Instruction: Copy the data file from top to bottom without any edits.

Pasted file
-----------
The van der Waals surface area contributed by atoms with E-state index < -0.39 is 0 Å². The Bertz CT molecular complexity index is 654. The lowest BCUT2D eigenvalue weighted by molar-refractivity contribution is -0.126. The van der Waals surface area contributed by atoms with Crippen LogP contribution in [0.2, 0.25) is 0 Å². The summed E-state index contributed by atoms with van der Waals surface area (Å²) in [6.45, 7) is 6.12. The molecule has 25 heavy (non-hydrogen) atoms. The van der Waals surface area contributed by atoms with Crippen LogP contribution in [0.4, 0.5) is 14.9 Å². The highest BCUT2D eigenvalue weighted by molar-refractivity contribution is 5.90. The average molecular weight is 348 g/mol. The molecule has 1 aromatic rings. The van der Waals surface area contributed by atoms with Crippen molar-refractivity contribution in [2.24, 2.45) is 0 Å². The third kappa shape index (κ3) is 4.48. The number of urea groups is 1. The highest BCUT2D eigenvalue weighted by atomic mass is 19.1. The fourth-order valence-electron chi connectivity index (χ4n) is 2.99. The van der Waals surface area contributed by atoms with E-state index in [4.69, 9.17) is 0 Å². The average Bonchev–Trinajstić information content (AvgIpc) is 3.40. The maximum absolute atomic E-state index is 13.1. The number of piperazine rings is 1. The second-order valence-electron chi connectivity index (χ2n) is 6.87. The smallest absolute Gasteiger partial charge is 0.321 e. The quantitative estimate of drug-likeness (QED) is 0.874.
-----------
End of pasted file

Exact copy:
The van der Waals surface area contributed by atoms with E-state index < -0.39 is 0 Å². The Bertz CT molecular complexity index is 654. The lowest BCUT2D eigenvalue weighted by molar-refractivity contribution is -0.126. The van der Waals surface area contributed by atoms with Crippen LogP contribution in [0.2, 0.25) is 0 Å². The summed E-state index contributed by atoms with van der Waals surface area (Å²) in [6.45, 7) is 6.12. The molecule has 25 heavy (non-hydrogen) atoms. The van der Waals surface area contributed by atoms with Crippen LogP contribution in [0.4, 0.5) is 14.9 Å². The highest BCUT2D eigenvalue weighted by molar-refractivity contribution is 5.90. The average molecular weight is 348 g/mol. The molecule has 1 aromatic rings. The van der Waals surface area contributed by atoms with Crippen molar-refractivity contribution in [2.24, 2.45) is 0 Å². The third kappa shape index (κ3) is 4.48. The number of urea groups is 1. The highest BCUT2D eigenvalue weighted by atomic mass is 19.1. The fourth-order valence-electron chi connectivity index (χ4n) is 2.99. The van der Waals surface area contributed by atoms with E-state index in [4.69, 9.17) is 0 Å². The average Bonchev–Trinajstić information content (AvgIpc) is 3.40. The maximum absolute atomic E-state index is 13.1. The number of piperazine rings is 1. The second-order valence-electron chi connectivity index (χ2n) is 6.87. The smallest absolute Gasteiger partial charge is 0.321 e. The quantitative estimate of drug-likeness (QED) is 0.874.